What is good mental health?

20.03.2020
A happy man

Your mental health is just as important as your physical health, but it can be a lot harder to manage. 

What is mental health?

The World Health Organisation defines mental health as “a state of well-being in which every individual realises his or her own potential, can cope with the normal stresses of life, can work productively and fruitfully, and is able to make a contribution to her or his community.”

A person’s mental health can affect how they:

  • think
  • feel
  • act
  • relate to others

Signs of good mental health

Good mental health isn’t as simple as being ‘happy all the time’. Signs of good mental health can include:

  • feeling confident about new challenges and meeting new people
  • feeling positive about the future
  • maintaining reciprocal care and closeness in relationships
  • feeling a sense of purpose and accomplishment in life
  • feeling good about yourself

What can affect your mental health

There are many factors that affect your mental health. Some of the life situations that can negatively impact your mental wellbeing include:

  • relationship problems
  • loneliness
  • death of someone close to you
  • money stress
  • losing your job
  • lack of sleep
  • high stress levels

How to improve your mental health

Working on your mental health is just like working on your fitness or diet – it needs planning, dedication and maintenance. Below are some ways you can boost your mental wellbeing.

  1. Build positive relationships

    Connecting with others in reciprocal, caring relationships can help us feel a sense of belonging. Make sure you make time to connect to your friends and family and talk about how you’re feeling. If you want to expand your social circle, you can always join a group or start volunteering.

    You can find out more about building healthy relationships at Healthdirect Australia.


  2. Exercise and eat healthy

    Exercise can boost your mood and even reduce the symptoms of mild depression and anxiety. This is because when you exercise, your body releases the feel-good chemicals including endorphins and serotonin. Exercise also helps you sleep better and this means you’ll have more energy throughout the day.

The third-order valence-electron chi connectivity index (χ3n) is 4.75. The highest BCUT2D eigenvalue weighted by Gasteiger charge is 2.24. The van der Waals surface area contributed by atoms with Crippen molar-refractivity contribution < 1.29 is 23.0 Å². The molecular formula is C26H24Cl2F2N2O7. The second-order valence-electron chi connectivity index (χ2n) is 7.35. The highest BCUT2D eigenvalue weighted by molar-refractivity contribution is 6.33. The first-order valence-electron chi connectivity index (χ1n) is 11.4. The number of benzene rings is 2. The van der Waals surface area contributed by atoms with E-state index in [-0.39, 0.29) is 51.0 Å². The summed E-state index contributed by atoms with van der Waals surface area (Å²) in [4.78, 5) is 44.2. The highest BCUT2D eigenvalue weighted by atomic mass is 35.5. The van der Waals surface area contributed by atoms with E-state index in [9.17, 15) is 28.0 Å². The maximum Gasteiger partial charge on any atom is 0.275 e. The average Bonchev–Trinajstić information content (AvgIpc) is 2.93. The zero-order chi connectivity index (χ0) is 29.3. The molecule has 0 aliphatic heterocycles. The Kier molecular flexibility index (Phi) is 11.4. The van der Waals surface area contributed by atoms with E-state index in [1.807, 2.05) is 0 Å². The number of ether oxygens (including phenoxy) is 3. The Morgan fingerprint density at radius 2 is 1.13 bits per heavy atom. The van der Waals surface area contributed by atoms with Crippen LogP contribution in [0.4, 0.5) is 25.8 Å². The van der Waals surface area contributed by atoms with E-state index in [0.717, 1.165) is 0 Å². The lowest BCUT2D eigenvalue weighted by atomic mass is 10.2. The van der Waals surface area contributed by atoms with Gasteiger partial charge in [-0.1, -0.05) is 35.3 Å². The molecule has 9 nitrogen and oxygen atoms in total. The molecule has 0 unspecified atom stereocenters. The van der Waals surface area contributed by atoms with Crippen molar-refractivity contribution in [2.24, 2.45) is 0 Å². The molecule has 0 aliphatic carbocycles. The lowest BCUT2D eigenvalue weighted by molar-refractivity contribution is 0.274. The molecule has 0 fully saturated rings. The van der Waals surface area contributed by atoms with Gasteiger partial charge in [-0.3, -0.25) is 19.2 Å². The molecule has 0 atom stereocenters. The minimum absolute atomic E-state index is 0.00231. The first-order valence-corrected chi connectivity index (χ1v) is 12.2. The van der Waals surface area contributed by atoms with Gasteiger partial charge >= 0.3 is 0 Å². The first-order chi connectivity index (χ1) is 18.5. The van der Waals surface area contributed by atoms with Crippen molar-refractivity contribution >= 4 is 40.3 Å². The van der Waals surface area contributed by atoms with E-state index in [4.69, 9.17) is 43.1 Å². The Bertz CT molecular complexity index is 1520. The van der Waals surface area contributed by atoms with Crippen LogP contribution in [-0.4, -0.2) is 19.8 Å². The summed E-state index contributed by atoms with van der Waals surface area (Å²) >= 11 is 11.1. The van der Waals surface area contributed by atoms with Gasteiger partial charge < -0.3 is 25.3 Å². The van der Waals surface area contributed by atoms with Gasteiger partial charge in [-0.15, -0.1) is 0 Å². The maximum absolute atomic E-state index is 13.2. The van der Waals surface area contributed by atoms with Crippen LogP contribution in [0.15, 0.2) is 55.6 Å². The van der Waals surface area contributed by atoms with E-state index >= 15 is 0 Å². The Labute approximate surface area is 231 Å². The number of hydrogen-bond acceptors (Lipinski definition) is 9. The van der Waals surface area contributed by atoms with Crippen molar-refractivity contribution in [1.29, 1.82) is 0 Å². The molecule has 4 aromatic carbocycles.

Setting small, achievable goals gives you the chance to succeed again and again. This will make you feel like you’re making progress and give your confidence a boost too.


  3. Staying positive

    If you have a pattern of negative thinking, then breaking free from it takes more than a simple decision to ‘stop doing it’.

    There are several ways to try to create positive patterns of thought and language. You can try saying the positive thought out loud, or writing it down, or keeping a journal of the times you caught and corrected yourself. Not all negative thinking is bad or unhealthy, but unnecessary negativity is probably not helpful.

    You can read about self-talk at Healthdirect Australia for more information.


  4. Practice mindfulness

    Even though you’ve probably heard and read it a million times before, mindfulness is a great way to reset or just evaluate what’s going on in your head when things are getting too much.

    Mindfulness is the act of paying attention to your thoughts and feelings. Taking the time to step back from your situation, evaluate, and continue from a calmer state is nearly always beneficial. For beginners, this practice probably won’t be the first thing to come to mind when you’re experiencing high levels of stress, anger or sadness. Like any skill, practicing over time will lead to improvement.

    You can read about practicing mindfulness at SANE Australia.


  5. Track your moods

    Tracking your moods over time can help you identify early warning signs and get support as soon as possible. You could try journaling each night to monitor how your mood changes throughout each day.

    You could also try a mood tracking app to monitor how your mood changes in response to your diet, exercise levels, and life situations. Snapshot, an app developed by the Black Dog Institute, can help you identify patterns in your mood and understand how lifestyle factors influence your wellbeing.


Where to get help

If you’re struggling with your mental health, there are a number of things you can do.

Get help now

If you or someone close to you needs help now, there are phone lines and websites available:

For immediate help in a crisis:

Seeing your GP

If you have concerns about your mental health, it’s best to see your GP.

When you see your GP, they can:

  • make a mental health assessment
  • prescribe some medications to treat anxiety or depression
  • refer you to a mental health professional
  • refer you to other support services

They can also put you on a mental health plan, and this means Medicare may subsidise up to 10 sessions with a mental health professional. You can learn more about the different types of mental health professionals at Healthdirect Australia.

More information

Sources

https://www.beyondblue.org.au/the-facts/what-is-mental-health

https://www.who.int/mental_health/who_urges_investment/en/

https://www.healthdirect.gov.au/good-mental-health

https://www.mind.org.uk/information-support/tips-for-everyday-living/wellbeing/

https://www.sane.org/information-stories/facts-and-guides/mindfulness

https://www.qld.gov.au/health/mental-health/understanding

https://www.blackdoginstitute.org.au/

https://www.humanservices.gov.au/individuals/subjects/whats-covered-medicare/mental-health-care-and-medicare

All information contained in this article is intended for general information purposes only. The information provided should not be relied upon as medical advice and does not supersede or replace a consultation with a suitably qualified health care professional.

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